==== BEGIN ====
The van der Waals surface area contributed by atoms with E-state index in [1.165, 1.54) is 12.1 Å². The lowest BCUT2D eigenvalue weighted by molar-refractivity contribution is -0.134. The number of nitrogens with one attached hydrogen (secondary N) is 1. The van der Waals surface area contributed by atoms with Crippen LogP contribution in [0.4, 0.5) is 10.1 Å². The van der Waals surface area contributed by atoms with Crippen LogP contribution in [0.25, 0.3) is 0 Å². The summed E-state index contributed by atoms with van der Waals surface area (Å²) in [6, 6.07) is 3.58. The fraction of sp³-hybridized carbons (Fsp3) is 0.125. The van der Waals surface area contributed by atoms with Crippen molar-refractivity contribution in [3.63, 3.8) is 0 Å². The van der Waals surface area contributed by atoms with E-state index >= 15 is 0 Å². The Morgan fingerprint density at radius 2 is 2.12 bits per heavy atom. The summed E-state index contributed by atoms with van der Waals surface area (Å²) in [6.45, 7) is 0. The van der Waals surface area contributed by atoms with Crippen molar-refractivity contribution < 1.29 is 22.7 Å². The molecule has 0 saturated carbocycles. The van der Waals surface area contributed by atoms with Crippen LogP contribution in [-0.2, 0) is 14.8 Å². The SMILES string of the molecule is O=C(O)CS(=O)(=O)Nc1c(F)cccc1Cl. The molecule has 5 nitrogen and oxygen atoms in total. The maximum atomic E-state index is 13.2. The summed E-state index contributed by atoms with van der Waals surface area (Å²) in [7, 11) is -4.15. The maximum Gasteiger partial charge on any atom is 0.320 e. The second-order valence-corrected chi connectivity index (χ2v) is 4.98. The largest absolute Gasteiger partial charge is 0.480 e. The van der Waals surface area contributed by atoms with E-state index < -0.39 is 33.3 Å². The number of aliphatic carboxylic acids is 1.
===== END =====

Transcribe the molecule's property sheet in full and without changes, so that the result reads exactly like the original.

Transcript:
The van der Waals surface area contributed by atoms with E-state index in [1.165, 1.54) is 12.1 Å². The lowest BCUT2D eigenvalue weighted by molar-refractivity contribution is -0.134. The number of nitrogens with one attached hydrogen (secondary N) is 1. The van der Waals surface area contributed by atoms with Crippen LogP contribution in [0.4, 0.5) is 10.1 Å². The van der Waals surface area contributed by atoms with Crippen LogP contribution in [0.25, 0.3) is 0 Å². The summed E-state index contributed by atoms with van der Waals surface area (Å²) in [6, 6.07) is 3.58. The fraction of sp³-hybridized carbons (Fsp3) is 0.125. The van der Waals surface area contributed by atoms with Crippen molar-refractivity contribution in [3.63, 3.8) is 0 Å². The van der Waals surface area contributed by atoms with E-state index >= 15 is 0 Å². The Morgan fingerprint density at radius 2 is 2.12 bits per heavy atom. The summed E-state index contributed by atoms with van der Waals surface area (Å²) in [6.45, 7) is 0. The van der Waals surface area contributed by atoms with Crippen molar-refractivity contribution < 1.29 is 22.7 Å². The molecule has 0 saturated carbocycles. The van der Waals surface area contributed by atoms with Crippen LogP contribution in [-0.2, 0) is 14.8 Å². The SMILES string of the molecule is O=C(O)CS(=O)(=O)Nc1c(F)cccc1Cl. The molecule has 5 nitrogen and oxygen atoms in total. The maximum atomic E-state index is 13.2. The summed E-state index contributed by atoms with van der Waals surface area (Å²) in [7, 11) is -4.15. The maximum Gasteiger partial charge on any atom is 0.320 e. The second-order valence-corrected chi connectivity index (χ2v) is 4.98. The largest absolute Gasteiger partial charge is 0.480 e. The van der Waals surface area contributed by atoms with E-state index < -0.39 is 33.3 Å². The number of aliphatic carboxylic acids is 1.